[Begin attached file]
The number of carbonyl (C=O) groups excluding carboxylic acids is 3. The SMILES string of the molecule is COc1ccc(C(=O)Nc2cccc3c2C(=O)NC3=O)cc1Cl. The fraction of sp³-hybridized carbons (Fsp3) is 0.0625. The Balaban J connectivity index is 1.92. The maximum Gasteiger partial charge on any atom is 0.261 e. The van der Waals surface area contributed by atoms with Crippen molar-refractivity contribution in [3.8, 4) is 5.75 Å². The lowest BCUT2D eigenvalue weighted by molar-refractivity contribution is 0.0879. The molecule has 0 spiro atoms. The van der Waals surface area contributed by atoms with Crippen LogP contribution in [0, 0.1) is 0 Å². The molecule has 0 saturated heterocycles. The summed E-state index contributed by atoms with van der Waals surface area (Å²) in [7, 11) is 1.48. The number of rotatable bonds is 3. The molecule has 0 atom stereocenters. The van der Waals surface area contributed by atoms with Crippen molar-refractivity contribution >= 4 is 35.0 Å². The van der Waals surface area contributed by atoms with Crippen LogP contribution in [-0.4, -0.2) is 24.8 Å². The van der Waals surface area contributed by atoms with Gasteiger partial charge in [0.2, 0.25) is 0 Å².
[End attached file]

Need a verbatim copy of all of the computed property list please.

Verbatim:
The number of carbonyl (C=O) groups excluding carboxylic acids is 3. The SMILES string of the molecule is COc1ccc(C(=O)Nc2cccc3c2C(=O)NC3=O)cc1Cl. The fraction of sp³-hybridized carbons (Fsp3) is 0.0625. The Balaban J connectivity index is 1.92. The maximum Gasteiger partial charge on any atom is 0.261 e. The van der Waals surface area contributed by atoms with Crippen molar-refractivity contribution in [3.8, 4) is 5.75 Å². The lowest BCUT2D eigenvalue weighted by molar-refractivity contribution is 0.0879. The molecule has 0 spiro atoms. The van der Waals surface area contributed by atoms with Crippen LogP contribution in [0, 0.1) is 0 Å². The molecule has 0 saturated heterocycles. The summed E-state index contributed by atoms with van der Waals surface area (Å²) in [7, 11) is 1.48. The number of rotatable bonds is 3. The molecule has 0 atom stereocenters. The van der Waals surface area contributed by atoms with Crippen molar-refractivity contribution >= 4 is 35.0 Å². The van der Waals surface area contributed by atoms with Crippen LogP contribution in [-0.4, -0.2) is 24.8 Å². The van der Waals surface area contributed by atoms with Gasteiger partial charge in [0.2, 0.25) is 0 Å².